Monday, June 16, 2014

FOMO Kills YOLO Every Time

My wife and I just returned from our bi-annual trip to the Caribbean. It didn’t start out as an every two year deal, but beginning in 2004, we have averaged one vacation trip to an all-inclusive Caribbean resort every two years. It is a typically restful time of fun in the sun, sitting on the beach, and the occasional jet ski accident (but that is another story). As a pastor who is very (read overly) connected, it is a wonderful time to disconnect from all things electronic.

On our very first trip I got in the habit of placing my cell phone, watch, and wallet in the hotel room safe and not removing them until the day of our departure. It is a strategy that has worked wonderfully well. Going a week with no email, no text messages, no voice mail, and no social media is a great way to detox from the constant stream of information that comes our way. Or, more accurately, our need to constantly react to the constant stream of information that comes our way!

For the most part, it seemed most of the other vacationers did the same thing. Cell phones were non existent, there was no wi-fi on the premises, and the handful of computers that resort has charged a pretty peso for a half hour of use. Based on the emptiness of the computer lounge, very few people were willing to pay the price. Instead, they enjoyed each other’s company, the beach, and the pool.

This forced electronic detox was pretty standard even as recently as our trip in 2012. But, a dramatic shift has occurred in the last two years. This year I was stunned to see nearly half of the people at the resort walking around with cell phones, iPads, or other electronic devices. To be fair, some of them were using Kindles (or other e-Readers) rather than carry old fashioned books around. And, I realize that the smart phone has replaced the hand held camera / video camera for most people, particularly because it allows instant ability to “share” pics and videos with your social media circle. And, that is precisely where the problem lies.

I cannot tell you how many people I overheard commenting on their social media feed, but it was a lot. The scenario went like this: a pic or video would be “staged” (i.e. “hey, do that again” or “hey, let’s all take this pic”), the pic / video would be uploaded, and the “uploader” would realize that some previous pic / video had been commented on and they felt obliged to share that comment with the person sharing their trip (i.e. “hey, look what so-and-so said about that pic at dinner last night”).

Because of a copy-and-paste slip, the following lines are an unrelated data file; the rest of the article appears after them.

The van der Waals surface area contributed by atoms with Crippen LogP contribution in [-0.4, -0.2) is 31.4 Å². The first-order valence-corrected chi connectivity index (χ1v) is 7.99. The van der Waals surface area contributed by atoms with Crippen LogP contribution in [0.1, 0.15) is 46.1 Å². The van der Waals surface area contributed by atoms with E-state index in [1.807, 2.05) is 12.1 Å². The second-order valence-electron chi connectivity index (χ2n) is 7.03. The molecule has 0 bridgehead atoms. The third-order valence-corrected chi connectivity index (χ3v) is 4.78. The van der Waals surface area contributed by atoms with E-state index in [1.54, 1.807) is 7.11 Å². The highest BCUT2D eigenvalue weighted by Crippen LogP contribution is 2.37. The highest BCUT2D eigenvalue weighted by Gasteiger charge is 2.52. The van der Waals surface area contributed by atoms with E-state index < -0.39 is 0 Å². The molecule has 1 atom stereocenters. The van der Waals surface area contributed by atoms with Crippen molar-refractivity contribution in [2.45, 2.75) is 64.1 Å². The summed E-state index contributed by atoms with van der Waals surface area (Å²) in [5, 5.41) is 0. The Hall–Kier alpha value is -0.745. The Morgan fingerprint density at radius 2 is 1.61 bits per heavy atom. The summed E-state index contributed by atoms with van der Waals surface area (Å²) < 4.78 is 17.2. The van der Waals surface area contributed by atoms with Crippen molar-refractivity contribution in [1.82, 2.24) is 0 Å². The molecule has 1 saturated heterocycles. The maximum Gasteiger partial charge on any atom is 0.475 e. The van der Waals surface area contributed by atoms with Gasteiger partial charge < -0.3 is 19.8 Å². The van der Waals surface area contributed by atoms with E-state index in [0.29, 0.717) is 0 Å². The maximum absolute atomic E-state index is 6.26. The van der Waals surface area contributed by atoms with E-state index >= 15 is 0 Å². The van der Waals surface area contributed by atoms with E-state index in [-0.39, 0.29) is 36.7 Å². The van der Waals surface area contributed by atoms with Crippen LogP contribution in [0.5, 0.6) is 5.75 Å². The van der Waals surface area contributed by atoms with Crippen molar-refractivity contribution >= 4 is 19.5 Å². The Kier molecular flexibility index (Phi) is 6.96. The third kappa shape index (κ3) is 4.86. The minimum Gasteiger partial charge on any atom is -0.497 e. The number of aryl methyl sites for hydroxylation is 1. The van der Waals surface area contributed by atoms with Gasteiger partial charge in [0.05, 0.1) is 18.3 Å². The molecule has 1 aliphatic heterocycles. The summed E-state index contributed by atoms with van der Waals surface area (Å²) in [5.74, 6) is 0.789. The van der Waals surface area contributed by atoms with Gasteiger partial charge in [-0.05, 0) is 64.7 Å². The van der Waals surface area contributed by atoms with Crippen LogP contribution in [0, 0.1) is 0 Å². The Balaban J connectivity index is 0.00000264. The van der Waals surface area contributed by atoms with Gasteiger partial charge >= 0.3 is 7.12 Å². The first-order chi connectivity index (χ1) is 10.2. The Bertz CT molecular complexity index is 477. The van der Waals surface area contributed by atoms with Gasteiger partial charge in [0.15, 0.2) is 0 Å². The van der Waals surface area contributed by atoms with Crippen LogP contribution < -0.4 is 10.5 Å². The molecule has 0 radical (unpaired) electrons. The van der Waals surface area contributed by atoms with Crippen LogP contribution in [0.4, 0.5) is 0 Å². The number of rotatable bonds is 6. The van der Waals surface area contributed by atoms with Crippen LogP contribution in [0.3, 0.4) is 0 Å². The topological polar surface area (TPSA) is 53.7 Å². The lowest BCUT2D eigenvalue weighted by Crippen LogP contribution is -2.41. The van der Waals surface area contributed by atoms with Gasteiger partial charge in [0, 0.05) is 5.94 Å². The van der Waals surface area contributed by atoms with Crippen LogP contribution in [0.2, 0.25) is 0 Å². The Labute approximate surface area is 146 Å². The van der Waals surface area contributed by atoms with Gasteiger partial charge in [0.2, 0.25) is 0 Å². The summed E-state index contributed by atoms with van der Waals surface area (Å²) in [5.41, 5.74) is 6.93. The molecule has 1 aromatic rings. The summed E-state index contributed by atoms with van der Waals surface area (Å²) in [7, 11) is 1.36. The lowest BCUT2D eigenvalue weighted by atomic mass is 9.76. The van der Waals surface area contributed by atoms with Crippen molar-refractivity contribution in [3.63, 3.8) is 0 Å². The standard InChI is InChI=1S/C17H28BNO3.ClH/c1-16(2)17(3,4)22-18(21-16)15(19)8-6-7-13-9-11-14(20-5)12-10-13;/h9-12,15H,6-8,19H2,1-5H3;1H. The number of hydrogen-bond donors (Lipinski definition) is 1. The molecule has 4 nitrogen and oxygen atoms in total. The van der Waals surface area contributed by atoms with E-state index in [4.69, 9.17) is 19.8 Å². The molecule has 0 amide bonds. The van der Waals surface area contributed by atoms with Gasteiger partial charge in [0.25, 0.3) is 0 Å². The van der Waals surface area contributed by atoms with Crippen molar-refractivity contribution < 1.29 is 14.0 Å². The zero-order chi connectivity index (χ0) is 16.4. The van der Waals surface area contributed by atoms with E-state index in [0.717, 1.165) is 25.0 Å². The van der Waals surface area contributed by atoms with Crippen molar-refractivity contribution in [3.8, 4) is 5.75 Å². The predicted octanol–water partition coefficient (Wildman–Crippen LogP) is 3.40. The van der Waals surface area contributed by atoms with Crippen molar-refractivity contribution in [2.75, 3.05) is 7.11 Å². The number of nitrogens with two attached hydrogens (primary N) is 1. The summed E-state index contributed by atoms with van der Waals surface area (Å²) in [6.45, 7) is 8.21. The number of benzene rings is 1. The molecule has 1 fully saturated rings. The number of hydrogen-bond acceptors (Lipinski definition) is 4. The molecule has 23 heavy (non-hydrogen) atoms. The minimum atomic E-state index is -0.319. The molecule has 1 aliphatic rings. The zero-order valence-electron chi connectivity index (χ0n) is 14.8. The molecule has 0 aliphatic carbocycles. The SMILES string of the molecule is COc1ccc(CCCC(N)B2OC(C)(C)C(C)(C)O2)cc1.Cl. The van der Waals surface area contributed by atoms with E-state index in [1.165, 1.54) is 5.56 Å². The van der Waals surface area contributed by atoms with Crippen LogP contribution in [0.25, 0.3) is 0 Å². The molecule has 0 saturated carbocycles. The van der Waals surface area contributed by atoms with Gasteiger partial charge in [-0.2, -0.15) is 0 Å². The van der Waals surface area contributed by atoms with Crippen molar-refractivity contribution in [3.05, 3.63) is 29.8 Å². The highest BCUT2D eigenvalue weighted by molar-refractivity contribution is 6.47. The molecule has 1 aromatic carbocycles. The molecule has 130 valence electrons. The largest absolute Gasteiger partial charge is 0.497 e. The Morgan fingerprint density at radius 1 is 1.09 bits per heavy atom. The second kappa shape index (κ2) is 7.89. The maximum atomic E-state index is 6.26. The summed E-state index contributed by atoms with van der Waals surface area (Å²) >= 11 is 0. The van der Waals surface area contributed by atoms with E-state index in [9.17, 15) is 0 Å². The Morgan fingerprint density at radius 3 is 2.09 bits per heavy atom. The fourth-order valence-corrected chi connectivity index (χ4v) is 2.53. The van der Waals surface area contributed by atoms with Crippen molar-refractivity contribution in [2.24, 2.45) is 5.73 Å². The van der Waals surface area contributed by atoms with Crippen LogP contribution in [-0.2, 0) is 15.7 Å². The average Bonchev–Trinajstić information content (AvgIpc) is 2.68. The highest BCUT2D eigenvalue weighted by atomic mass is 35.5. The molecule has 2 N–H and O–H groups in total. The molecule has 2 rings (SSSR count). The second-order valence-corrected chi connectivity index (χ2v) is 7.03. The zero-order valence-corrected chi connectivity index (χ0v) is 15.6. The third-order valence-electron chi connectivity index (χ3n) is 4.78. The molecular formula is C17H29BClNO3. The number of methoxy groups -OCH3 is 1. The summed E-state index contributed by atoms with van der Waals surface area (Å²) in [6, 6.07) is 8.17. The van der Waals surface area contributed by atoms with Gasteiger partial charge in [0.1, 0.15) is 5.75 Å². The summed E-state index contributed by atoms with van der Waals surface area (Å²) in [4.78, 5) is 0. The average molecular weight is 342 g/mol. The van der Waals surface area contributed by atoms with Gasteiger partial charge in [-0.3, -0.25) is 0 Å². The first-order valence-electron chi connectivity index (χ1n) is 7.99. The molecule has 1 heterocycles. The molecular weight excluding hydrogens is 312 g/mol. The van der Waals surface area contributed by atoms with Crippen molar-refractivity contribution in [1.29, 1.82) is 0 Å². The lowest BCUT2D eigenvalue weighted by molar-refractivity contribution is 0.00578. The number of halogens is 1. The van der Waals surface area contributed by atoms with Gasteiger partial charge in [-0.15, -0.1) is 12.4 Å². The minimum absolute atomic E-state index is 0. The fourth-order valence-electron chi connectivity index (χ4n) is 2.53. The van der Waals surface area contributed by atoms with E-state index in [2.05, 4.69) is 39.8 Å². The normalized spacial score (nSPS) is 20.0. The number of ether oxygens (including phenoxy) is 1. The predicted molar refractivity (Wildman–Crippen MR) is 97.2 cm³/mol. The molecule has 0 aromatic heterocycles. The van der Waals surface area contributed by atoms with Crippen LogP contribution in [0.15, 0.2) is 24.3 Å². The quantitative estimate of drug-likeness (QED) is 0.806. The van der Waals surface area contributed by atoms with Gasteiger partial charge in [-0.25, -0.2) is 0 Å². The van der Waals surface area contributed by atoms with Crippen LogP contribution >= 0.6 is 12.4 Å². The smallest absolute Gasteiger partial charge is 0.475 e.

It seems to me that one of the reasons for taking such trips is our preoccupation with YOLO (You Only Live Once). Life is short; you only get one shot the reasoning goes, so let’s make sure we have a blast. While I don’t subscribe to the same rationale as those who pursue such adventures due to a narcissistic desire, I have been privileged to experience some pretty cool aspects of God’s creation and the cultures it has spawned. I have climbed the steps of Monte Alban in central Mexico, eaten a home cooked meal in the home of a Moldovan villager, swam with sharks and sting rays off the coast of the Dominican Republic, watched the waves roll in at Baler Bay in the Philippines, ridden a motorcycle from coast to coast across the United States, stood on the edge of the Grand Canyon, observed the gold covered walls of the Cathedral de Santo Domingo, and had the privilege of being present at the birth of both of my children. The uniqueness and “power” of those experiences would have been diminished if my focus had been on cataloging and “sharing” those experiences with a nameless, faceless electronic world that simply consumes such experiences vicariously and indiscriminately.

I am convinced that the effort to make sure we ring every ounce of “experience” out of an experience is derailed the moment we succumb to FOMO…the Fear of Missing Out. It is FOMO that forces many to constantly check in with their social media page, their email or their text messages. It is the bizarre notion that, if someone “says” something that they do not instantly reply to, they have somehow missed out. The irony is that they “miss out” by being preoccupied with not missing out. The way I see it, FOMO kills YOLO every time.

So, rather than trying to capture and share a moment, just experience it. Relish it. Soak it in. Enjoy it for all that God intends it to be in your life. And, yes, I do believe God has a purpose in powerful experiences. That purpose is to point us to something greater: Him. When we diminish the power of these experiences by trying to capture and share them, it is like darkening the mirror that would reveal something of who God is for us. When we do that, we truly do miss out.